She doesn’t wear neon-striped mink furs. She’s not donning the latest $2 million dollar pink diamond pendant. And you won’t ever see her squatting in a designer bikini, wearing Louboutin pumps. She’s never been a reality TV star nor a stripper, and has not once in her entire life referred to herself as a “ho”. She doesn’t drink Cristal or Hennessy, or even any booze at all. But none of this is what's really shocking about Summer Dazed.
What startles most is why this redheaded rapper, who is, in her own words, “so white that [she] could be a ghost”, turned to hip-hop and vowed to help end racism, prejudice, sexism and ignorance. She’s Cali, but not from a progressive area like San Francisco or Los Angeles. She grew up in Oakdale, the self-proclaimed “Cowboy Capital of the World” and the small Central Valley town as oaky as it sounds. Summer Dazed refused to become part of that culture. Instead, she and her partner in music and life, The Gateway Affect, became cannabis breeders and founded Love Genetics. But the two have since taken a break from breeding to move towards the elusive rap industry because they have “something to say”.
“We temporarily paused the production of cannabis genetics to focus on our music, but we do have strains such as Exes & Hos OG, Silverwhite, and one I bred, Jinx, that coincide with the album,” Summer explained. Now, songs like “Bong Bounce” and “We’re High Society”, and the constant references to cannabis throughout their debut album, Cali Grrrl, begin to make sense.
Even with the cannabis connection, Summer Dazed, aka Summer D, remains an enigma. She is the underground rapper that nobody expected but that everybody has been waiting for. She doesn’t sound like, look like, or dress like any of the other female rappers who audiences continue to have such love/hate relationships with. Summer’s flow is fast, intense, witty, socially aware, and incisive with a sharp edge that has the potential to cut deeply.
In “Never Comin’ Down”, Summer raps, “guess what, you won’t even see me twerk for the muthafuckin’ jerks that’s trashy/if you wanna be a fuckin’ stripper, drop your zipper, don’t try to spit like me/Cuz I’m gonna be famous for my rap abilities, not my ass and titties”. But, Summer’s not throwing shade at anyone in particular. These lines were written well before “Bodak Yellow” hit the charts and before Summer had ever heard the name Cardi B.
“I was just annoyed with the expectation that every woman in the hip-hop industry has to be a boy-toy, that twerking is part of the job. ‘Never Comin’ Down’ is a social comment on women, that’s all. Yeah, it may cause some controversy, but it needs to be said,” Summer stated, addressing her clearly feminist slant that is found throughout the Cali Grrrl album. “But I’m not going to tell anyone else who they should or shouldn’t be. Just as I expect that no one will do that to me.”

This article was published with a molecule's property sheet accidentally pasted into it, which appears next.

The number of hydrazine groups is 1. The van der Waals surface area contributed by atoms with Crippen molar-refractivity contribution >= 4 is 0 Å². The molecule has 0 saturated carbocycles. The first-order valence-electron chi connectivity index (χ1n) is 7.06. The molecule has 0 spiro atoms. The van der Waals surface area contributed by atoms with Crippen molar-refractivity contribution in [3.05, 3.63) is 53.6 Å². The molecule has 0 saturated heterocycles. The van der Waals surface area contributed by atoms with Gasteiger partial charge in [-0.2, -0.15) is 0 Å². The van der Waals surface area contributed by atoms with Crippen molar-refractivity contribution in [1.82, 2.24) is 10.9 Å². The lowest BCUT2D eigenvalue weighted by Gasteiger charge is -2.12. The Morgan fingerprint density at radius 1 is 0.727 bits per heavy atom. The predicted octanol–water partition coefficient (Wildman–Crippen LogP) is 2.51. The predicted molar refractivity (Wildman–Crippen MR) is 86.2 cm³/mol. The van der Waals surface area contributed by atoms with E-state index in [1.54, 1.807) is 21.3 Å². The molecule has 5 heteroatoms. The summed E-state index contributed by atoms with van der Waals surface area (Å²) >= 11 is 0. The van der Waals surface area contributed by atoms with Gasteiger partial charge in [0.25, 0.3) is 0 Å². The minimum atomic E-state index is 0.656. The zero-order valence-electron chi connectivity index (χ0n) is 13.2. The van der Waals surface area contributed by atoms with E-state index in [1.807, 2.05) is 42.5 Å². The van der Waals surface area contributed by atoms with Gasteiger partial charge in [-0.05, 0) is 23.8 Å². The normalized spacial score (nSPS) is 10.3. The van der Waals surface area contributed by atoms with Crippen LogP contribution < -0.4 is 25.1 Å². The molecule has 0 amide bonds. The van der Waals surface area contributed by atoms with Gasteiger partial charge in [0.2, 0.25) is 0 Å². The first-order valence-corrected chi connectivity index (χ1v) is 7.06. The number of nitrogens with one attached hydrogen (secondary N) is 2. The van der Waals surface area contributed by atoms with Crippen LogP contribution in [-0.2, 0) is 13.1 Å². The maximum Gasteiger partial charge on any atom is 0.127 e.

Defying the stereotype, Summer Dazed writes all of her own verses, and The Gateway Affect creates and produces the beats and hooks. The Cali Grrrl album was written, recorded, produced, and mastered for only $212 by Summer and The Affect in their basement. Both artists hold English degrees from a California State University and began writing poetry when they were very young. Having been surrounded by the MTV hip-hop culture since they were children, the two are unaffected by the whispers on social media that the color of one’s skin should determine what kind of music they create.
Much to his parents’ chagrin, The Gateway Affect, the stage name of Jason Porter Collinsworth, started listening to rap when he was a child. The songs for Cali Grrrl that he created using Logic Pro X and Garageband are inspired by G-Funk masters Dr. Dre, Snoop Dogg, and Xzibit. They also contain elements of funk, EDM, and alternative with influences from George Clinton and Parliament Funkadelic, Radiohead, DJ Snake, and The Chemical Brothers. Summer Dazed, whose real name is Lara Marie Collinsworth, credits Ice Cube, Eminem, Flo Rida, and The Black Eyed Peas as being her main lyrical and musical influences. Summer channels West Coast rap into her own unique style with the fun-in-the-sun twist of Cali artists like No Doubt, Steve Aoki, and Sublime.
Although Summer Dazed & The Gateway Affect sound upbeat, the so-called “gansta rap” undertones still exist in their music. Their first single, “Exes & Hos”, has a tic-tac-toe board on the cover with the word “hos” crossed out in blood red. Summer raps, “nobody gets to fuck with me or my G expectin’ to come out unscathed/ from a blaze of rage stronger than an F-5 on a sunny day in OK,” clearly reflecting the fact that she delved into rap as a response to getting out of an abusive relationship with her ex and disavowing her parents and entire family. Hip-hop music became an avenue for her to stand up for herself and heal from the injustices that she has personally experienced.
Summer Dazed could be the one. The one to follow in Eminem’s footsteps. The one to turn the world’s eye away from female rappers like Cardi B, Bhad Bhabie, Iggy Azalea, and Nicki Minaj. Because Summer is not trying to be someone else. She is not learning to speak in a blaccent nor is she rushing off to a plastic surgeon to turn herself into the cultural perception of what a female rapper should be. Summer knows that fans don’t want a stereotype. They want authenticity, songs with kick-ass beats, and an artist with tight rhymes and a real ability to rap who is strong enough to "stand and fight for what is right/Not what is considered to be appropriate for a white”.